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On Monday, a New York State Supreme Court Justice handed down sentencing against 39-year-old Alexander Contompasis, an avowed member of Antifa, convicted for the brutal stabbing of two Proud Boys during the Albany “Stop The Steal” protest in January 2021.  Justice Roger McDonough sentenced Contompasis to twenty years in prison.

Both of Contompasis’ victims survived and testified during his trial.

Assistant District Attorney Bryanne Perlanski and Justice McDonough both described the Antifa terrorist’s intentions that day in January. Perlanski told the court that Contompasis arrived at the New York Capitol Building with “violence in his mind and in his heart,” according to The Times Union.

McDonough told Contompasis during his sentencing that “toxicity in the body politic” moved him to stab the two Proud Boys and that he was forced to conclude that the Antifa member had gone to the Capitol explicitly “ready, willing, and able” to commit violence for political ends.

“That’s exactly what the defendant did. He violently, brutally stabbed political opponents of his — one of whom he eviscerated,” McDonough explained.  “This wasn’t just a simple stab or an accidental stab or a ‘poke’ as the defendant attempted to describe it in his testimony.  These were violent knife attacks.”

The Times Union provided a video breakdown of the attack at the Albany Capitol Complex.

Defense attorney Jasper Mills claimed that his client was on the ground during a brawl and was reacting to a person who was under attack.

“I understand that yes,  these are traumatic events. I’m not trying to take away from any of that and I’m not trying to be insensitive to any of that,” Mills told the judge. “But on the other hand as well, judge, I think that there are no clean hands here.”

However, Perlanski was quick to note that Contompasis simultaneously claimed self-defense and that he did not stab the victims, saying that he couldn’t have it both ways, the Times Union reported.

Perlanski told the court that while the victims did engage in violence that day, neither of them brought a knife.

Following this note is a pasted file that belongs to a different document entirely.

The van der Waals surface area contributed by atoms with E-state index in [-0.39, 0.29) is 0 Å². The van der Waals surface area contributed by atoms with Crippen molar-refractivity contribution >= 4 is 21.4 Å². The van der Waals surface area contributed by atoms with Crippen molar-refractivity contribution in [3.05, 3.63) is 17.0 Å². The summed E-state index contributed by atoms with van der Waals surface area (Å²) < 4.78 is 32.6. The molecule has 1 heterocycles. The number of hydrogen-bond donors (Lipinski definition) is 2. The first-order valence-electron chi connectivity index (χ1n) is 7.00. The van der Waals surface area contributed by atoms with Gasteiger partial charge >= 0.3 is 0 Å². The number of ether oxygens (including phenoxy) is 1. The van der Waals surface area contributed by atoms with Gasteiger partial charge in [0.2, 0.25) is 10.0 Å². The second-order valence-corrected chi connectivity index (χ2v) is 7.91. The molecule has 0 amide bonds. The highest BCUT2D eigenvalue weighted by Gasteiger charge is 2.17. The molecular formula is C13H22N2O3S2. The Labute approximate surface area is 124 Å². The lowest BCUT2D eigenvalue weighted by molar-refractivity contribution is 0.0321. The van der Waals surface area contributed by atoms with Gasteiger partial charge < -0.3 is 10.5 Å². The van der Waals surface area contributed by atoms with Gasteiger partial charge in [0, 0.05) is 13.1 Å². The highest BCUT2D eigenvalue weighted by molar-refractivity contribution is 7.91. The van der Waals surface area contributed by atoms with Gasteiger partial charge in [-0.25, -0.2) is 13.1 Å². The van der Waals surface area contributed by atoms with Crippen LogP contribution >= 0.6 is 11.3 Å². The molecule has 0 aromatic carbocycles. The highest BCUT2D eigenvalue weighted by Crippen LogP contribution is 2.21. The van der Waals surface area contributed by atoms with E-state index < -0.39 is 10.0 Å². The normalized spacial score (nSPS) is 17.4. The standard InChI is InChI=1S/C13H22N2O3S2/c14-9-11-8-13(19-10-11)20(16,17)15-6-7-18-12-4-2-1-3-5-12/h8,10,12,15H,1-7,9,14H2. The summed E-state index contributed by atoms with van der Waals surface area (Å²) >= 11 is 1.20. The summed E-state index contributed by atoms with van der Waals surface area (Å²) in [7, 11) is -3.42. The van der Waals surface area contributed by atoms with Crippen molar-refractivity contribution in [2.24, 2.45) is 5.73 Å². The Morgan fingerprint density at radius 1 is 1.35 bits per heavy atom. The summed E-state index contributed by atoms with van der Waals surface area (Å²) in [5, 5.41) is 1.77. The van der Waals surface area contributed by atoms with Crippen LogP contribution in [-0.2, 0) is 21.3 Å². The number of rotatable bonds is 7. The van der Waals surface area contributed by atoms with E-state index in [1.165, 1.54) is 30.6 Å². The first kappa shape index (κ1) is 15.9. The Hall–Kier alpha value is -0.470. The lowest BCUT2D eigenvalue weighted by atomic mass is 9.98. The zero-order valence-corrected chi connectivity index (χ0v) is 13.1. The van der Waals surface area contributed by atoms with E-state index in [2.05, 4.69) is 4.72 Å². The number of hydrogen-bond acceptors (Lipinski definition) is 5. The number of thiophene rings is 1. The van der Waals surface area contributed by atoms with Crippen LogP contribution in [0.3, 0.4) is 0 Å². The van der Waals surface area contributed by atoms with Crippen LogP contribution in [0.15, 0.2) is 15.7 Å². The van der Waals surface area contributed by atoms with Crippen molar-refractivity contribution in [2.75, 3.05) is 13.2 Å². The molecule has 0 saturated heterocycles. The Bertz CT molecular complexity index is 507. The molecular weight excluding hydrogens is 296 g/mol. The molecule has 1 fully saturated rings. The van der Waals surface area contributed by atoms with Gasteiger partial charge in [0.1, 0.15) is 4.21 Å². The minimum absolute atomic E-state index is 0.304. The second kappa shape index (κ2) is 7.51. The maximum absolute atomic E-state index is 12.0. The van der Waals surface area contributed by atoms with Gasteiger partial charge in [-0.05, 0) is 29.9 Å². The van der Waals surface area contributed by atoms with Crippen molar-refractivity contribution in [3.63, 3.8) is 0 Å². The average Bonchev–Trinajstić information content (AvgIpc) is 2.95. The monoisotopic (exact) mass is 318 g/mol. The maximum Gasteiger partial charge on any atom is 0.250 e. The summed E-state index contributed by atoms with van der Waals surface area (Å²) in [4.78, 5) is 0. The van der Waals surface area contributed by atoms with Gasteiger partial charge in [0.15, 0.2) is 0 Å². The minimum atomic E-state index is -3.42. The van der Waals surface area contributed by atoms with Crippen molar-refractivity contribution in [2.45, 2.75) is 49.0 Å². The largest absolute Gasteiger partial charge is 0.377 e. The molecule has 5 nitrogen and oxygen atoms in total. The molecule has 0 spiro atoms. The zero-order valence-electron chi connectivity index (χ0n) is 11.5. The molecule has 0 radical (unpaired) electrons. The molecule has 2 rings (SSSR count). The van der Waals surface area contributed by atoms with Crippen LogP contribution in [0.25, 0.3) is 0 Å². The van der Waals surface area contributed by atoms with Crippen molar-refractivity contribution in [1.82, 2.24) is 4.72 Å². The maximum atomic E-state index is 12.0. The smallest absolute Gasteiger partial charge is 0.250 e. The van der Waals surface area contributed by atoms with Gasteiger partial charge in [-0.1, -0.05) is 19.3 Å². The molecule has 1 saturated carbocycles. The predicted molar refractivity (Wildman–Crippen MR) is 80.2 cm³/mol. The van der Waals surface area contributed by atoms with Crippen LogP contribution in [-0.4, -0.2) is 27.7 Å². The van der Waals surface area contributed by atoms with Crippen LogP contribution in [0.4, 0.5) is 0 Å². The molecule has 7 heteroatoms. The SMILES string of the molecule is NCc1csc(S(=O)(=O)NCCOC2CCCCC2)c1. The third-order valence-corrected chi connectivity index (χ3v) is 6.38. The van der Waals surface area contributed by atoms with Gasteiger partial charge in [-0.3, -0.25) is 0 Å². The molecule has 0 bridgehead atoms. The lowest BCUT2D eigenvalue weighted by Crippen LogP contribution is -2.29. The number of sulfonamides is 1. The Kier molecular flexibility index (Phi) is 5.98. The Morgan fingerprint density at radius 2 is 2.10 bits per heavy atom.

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Mills began to suggest during sentencing that if his client hadn’t acted, other people may not have survived that day, however, Justice McDonough would have none of it, interrupting, “That’s exactly the justification defense that the jury rejected, correct?”

During the sentencing phase, one of Contompasis’ victims told the court in a victim impact statement that he was attacked by a “maniacal radical” who nearly took his life.

“I’m not only left with several physical scars and pain but several mental and emotional scars as well,” the man said, explaining that he and his family relocated away from Albany. “I was nearly killed for simply expressing my constitutional rights under the First Amendment.”

Citing his prior service in the military, the victim asserted to the court that the member of Antifa is a “clear and viable threat to our society, specially those who think differently and have different viewpoints than he.”

The second victim to testify told the court that he forgave his attacker and urged the judge to be lenient in his sentencing, hoping that rather than a lengthy sentence the court would make a large part of his sentence community service with conservative organizations and Republican campaigns, “so that dialogue and communication can be open and creative.” He even offered a blessing, “God have mercy on you and God bless you.”

According to the Times Union, when offered the chance to speak, Contompasis declined. His attorney stated that they intend to appeal the conviction.